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nbme24/Block 3/Question#46

A 15-year-old girl with cystic fibrosis has a ...

Endoplasmic reticulum

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submitted by vshummy(82),

I think more generally, protein folding happens at the RER and the stem says the protein doesn’t fold properly. Specifically, the most common CF mutation is a misfolded protein and the protein is retained in the RER and not transported to the cell membrane - FA 2019 pg 60.

uroosisyed5  Which makes sense if we think about the pathophys of elevated Cl- and Na intracellularly. Both of these ions go up inside the cells due to the retention of the misfolded proteins in the RER. +  
lilyo  I actually disagree with this reasoning. The pathophysiology in CFTR is not due to accumulation of misfolded proteins. It is due to decreased/absent ATP gated transmembrane Chloride channel. According to Uworld, the miscoded protein is detected by the Endoplasmic Reticulum. The abnormal protein is targeted for destruction by the proteasome and never reaches the cell surface. There is NO retention of misfolded protein, there is degradation of misfolded protein and therefore absence of chloride channels on the membrane. This is what leads to impaired removal of salt from the sweat as well as decreased NaCl in mucus. I dont think the answer should be ER. Can anyone tell me if I am missing something here that makes the answer ER as opposed to cytoplasm? Because the way I see if is misfolded proteins go form the ER into the cytoplasm to reach the proteasome and then be destructed. Uworld questions ID are 805, 802, 1514, and 1939. +1  
drdoom  @lilyo The CFTR is a transmembrane protein. Like all proteins, its translation begins in the cytosol; that said, CFTR contains an N-terminus “signal sequence”, which means as it is being translated, it (and the ribosome making it!) will be transported to the Endoplasmic Reticulum.^footnote! As it gets translated, its hydrophobic motifs will emerge, which embeds the CFTR protein within the phospholipid bilayer of the ER itself! That means the protein will never again be found “in the cytosol” because it gets threaded through the bilayer (which is, in fact, how all transmembrane proteins become transmembrane proteins at the cell surface -- they have to be made into transmembrane proteins in the ER first!). +2  
drdoom  @lilyo (continued) So, yes, ultimately, these misfolded proteins will be directed toward a proteasome for degradation/recycling, but that will happen as a little vesicle (or “liposome”); the misfolded protein, in this case, is not water-soluble (since, by definition, it has hydrophobic motifs which get “threaded through” a bilayer to create the transmembrane pattern), which means you won’t find it in the cytosol. +  
drdoom  ^footnote! : The movement of active* ribosomes from the cytosol to the Endoplasmic Reticulum is why we call that area of ER “rough Endoplasmic Reticulum (rER)”; on electron microscopy, that section was bespeckled with little dots; later, we (humans) discovered that these dots were ribosomes! +  
drdoom  * By “active ribosomes”, I just mean ribosomes in the process of converting mRNA to protein! (What we call “translation” ;) +  


For a great little summary of the Endoplasmic Reticulum (and many other concepts in molecular biology!), see this from Alberts’ Molecular Biology of the Cell: https://www.ncbi.nlm.nih.gov/books/NBK26841/#A2204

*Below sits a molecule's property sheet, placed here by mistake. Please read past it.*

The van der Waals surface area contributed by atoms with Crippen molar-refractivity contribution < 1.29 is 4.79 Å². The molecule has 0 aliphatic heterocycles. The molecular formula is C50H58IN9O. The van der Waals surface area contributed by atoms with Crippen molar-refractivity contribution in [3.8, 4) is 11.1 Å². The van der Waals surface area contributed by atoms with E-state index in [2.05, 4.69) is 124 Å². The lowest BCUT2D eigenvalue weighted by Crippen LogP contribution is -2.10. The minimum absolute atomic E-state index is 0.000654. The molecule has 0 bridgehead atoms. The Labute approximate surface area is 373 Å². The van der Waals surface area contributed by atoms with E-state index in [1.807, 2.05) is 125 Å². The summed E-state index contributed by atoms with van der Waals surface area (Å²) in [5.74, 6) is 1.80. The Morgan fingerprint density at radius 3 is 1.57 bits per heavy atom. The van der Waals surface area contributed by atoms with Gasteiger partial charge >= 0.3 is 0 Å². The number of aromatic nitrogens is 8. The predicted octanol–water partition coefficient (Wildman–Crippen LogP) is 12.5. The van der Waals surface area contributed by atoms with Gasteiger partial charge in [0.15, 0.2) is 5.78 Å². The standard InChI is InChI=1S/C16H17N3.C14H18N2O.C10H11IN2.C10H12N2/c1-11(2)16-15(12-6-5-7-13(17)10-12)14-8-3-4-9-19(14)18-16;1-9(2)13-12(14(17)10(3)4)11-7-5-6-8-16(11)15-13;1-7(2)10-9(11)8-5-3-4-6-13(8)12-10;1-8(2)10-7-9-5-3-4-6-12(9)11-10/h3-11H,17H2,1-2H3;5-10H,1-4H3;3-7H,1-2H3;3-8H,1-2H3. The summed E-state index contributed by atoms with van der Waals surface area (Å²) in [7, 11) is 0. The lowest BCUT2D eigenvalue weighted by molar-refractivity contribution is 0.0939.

+/- drdoom(354),


 +2  upvote downvote
submitted by seagull(714),

I have an issue with this question which also conflicts with UWorld. In order to be degraded by proteosomes the misfolded protein would need to be present in the cytosol for ubuination. It it accumulated in the RER then how does it get tagged? Honestly, so conflicted...

sajaqua1  So ordinarily a misfolded protein does undergo ubiquitination and proteolysis. It is noteable that CFTR misfolding doesn't even allow it escape the ER, so it accumulates in the ER +5  




 +1  upvote downvote
submitted by drdoom(354),

The CFTR protein is a transmembrane protein. Like all proteins, its translation begins in the cytosol; that said, CFTR contains an N-terminus “signal sequence”, which means as it is being translated, it (and the ribosome making it!) will be transported to the Endoplasmic Reticulum.^footnote!

As it gets translated, its hydrophobic motifs will emerge, which embeds the CFTR protein within the phospholipid bilayer of the ER itself! That means the protein will never again be found “in the cytosol” because it gets threaded through the bilayer (which is, in fact, how all transmembrane proteins become transmembrane proteins at the cell surface -- they have to be made into transmembrane proteins in the ER first!).

So, yes, ultimately, these misfolded proteins will be directed toward a proteasome for degradation/recycling, but that will happen as a little vesicle (or “liposome”); the misfolded protein, in this case, is not water-soluble (since, by definition, it has hydrophobic motifs which get “threaded through” a bilayer to create the transmembrane pattern), which means you won’t find it in the cytosol.


\ footnote! \ The hitching of active* ribosomes to the Endoplasmic Reticulum is why we call that area of ER “rough Endoplasmic Reticulum (rER)”; on electron microscopy, that section was bespeckled with little dots; later, we (humans) discovered that these dots were ribosomes!

\ * \ By “active ribosomes”, I just mean ribosomes in the process of converting mRNA to protein! (What we call “translation” ;)

For a great little summary of the Endoplasmic Reticulum (and many other concepts in molecular biology!), see this from Alberts’ Molecular Biology of the Cell:
https://www.ncbi.nlm.nih.gov/books/NBK26841/#A2204



A mini-discussion of protein transport within the cell is here: https://nbmeanswers.com/exam/nbme21/742#257

+/- drdoom(354),